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Using divergent thinking for activities like the Squiggle Challenge and S.C.A.M.P.E.R. were very popular with this class.  Speaking of S.C.A.M.P.E.R., here is what some of them did with a page from my Summer Pool Party S.C.A.M.P.E.R. packet – Put an inflatable pool cushion to another use. (By the way, all of my grade levels, K-5, love doing S.C.A.M.P.E.R. drawings!)

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One of the blog posts the first graders “re-discovered” as they reflected was this one.  Try showing the Kid President video at the bottom of that post, and see if your own students can add to the list.  We used Padlet, but old-fashioned pencil and paper works, too!

Here are some other ideas from past posts for making the last couple of weeks fun and engaging:

I would also recommend checking out the Not Just Child’s Play blog by Joelle Trayers for ideas.  That woman always has creative suggestions that can be modified for any elementary grade level!

GoNoodle

Go Noodle
GoNoodle

It’s time for state-wide testing in my neck of the woods.  Even though we are not allowed to have computers on during the test, you might want to consider using GoNoodle after the test, particularly for students who have been sitting for awhile. They also recently added a feature called, “Flow,” which helps with stress.

I mentioned GoNoodle a while back in a post I did on “Physical Ways to Survive the Week Before Winter Break.”  Shortly afterward, I started meeting with my new Kinder GT students twice a week.  On Fridays, they miss Kinder Cafe (when the students go to the gym once a week to dance to different songs) to come to my class.  Last year, the students didn’t seem to mind.  But, this year I nearly had a mutiny on my hands. Even though, they only meet with me for an hour on Fridays, and we barely sit down the entire time, it was clear they needed a “Brain Break.” So, I thought I would give GoNoodle a try.

GoNoodle is free.  You can register your class (no individual student names necessary) and then get started.  It’s a fun way to gamify being physical for your entire class.  I usually choose a student randomly with Class Dojo to pick that day’s GoNoodle activity. (“Let it Go” and “Everything is Awesome” are huge favorites.) There are lots of videos to choose from – some including more physical activity than others.  Go Noodle keeps track of the time spent on the video, and gives the class points toward the next level.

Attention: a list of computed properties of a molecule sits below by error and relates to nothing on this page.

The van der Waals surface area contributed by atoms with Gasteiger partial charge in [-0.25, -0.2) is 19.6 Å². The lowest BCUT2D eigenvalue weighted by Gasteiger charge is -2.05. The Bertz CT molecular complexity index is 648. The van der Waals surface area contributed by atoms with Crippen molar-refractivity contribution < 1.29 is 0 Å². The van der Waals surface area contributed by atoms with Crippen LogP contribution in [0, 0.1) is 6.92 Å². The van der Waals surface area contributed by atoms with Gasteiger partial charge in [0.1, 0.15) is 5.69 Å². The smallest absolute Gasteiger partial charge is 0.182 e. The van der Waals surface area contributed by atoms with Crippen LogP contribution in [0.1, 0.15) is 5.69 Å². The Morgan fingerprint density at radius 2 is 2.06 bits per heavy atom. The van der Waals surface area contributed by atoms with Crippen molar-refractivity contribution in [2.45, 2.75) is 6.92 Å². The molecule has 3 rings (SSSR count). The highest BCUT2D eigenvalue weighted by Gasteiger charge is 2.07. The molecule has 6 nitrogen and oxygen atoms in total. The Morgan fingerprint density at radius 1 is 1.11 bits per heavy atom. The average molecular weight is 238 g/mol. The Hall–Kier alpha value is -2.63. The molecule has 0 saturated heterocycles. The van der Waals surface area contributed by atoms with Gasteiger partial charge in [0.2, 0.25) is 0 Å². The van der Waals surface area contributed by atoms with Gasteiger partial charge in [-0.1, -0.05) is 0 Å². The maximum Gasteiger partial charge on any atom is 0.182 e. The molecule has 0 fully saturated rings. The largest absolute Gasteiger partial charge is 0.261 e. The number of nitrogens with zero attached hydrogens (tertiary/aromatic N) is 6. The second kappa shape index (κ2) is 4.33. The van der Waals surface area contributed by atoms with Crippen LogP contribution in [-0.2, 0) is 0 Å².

The students enjoy the goofy looking characters and the silly pieces of trivia they offer.  But, of course, they enjoy the music and dancing the best.  Admittedly, not a lot of dancing goes on with “Let it Go.”  It’s actually more of a sing-along with dramatic magical gestures :)

If you are wondering about the appeal to older students, you might want to check out this post from @TechNinjaTodd about the way he uses GoNoodle with 5th graders.

Note: If you are in a district that blocks YouTube, you may have some trouble accessing some of the videos. Our district allows us to log-in, but the first time I tried to go directly “Be Happy” through GoNoodle without logging in, I had a group of very disappointed Kinders!

a selection of the GoNoodle Brain Breaks
a selection of the GoNoodle Brain Breaks

Spring S.C.A.M.P.E.R.

Ms. Trayers (@jtrayers) at Not Just Child’s Play and I are always on the same wavelength!  I tried a new S.C.A.M.P.E.R.  activity for spring this week, and she posted about an Easter one that she did with her students.  I absolutely love that she had her students write their justification for the partners they chose for the Easter Bunny.  They are fabulous!

I need to add more writing to my curriculum and I am going to definitely use it more with these S.C.A.M.P.E.R. activities.  Usually, I just have the students do an illustration as a fun warm-up activity, but I like her idea to add a little more “depth” to their drawings.

The one I chose to do this week was from my Spring S.C.A.M.P.E.R. Packet, which you can find on my TPT site.  I asked my 1st grade GT students to imagine that a mother bird’s eggs hatch, but the last one is a huge surprise.  What is it?

There were a couple of Easter Bunnies, but then there were two that were opposite extremes of each other.  One student drew a baby hippopotamus, and another student drew a tiny little fly!  I asked them to identify what other S.C.A.M.P.E.R. piece they used to come up with these ideas, and they correctly named the “Magnify/Minimize” one.  And then there was the very cute, upside-down, walking baby cactus.  Talk about imagination!

Here is a free copy of the page that I used if you are interested.  You can find the rest of the packet, and other themed S.C.A.M.P.E.R. packs in my TPT store.

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Using Origami to Foster a Growth Mindset

origami

Have you ever tried to teach origami to a large group of first graders?  It can be a challenge, to say the least.

Every year, when my 1st graders study Japan, I attempt an origami project.  Every year, I do it differently.  And every year I berate myself for doing it wrong.  No matter how slowly I give instructions or how many times I demonstrate under a document camera, there are several students who end up frustrated while other students grow increasingly bored with the repetitive instructions and having to wait while I help others make a valley fold.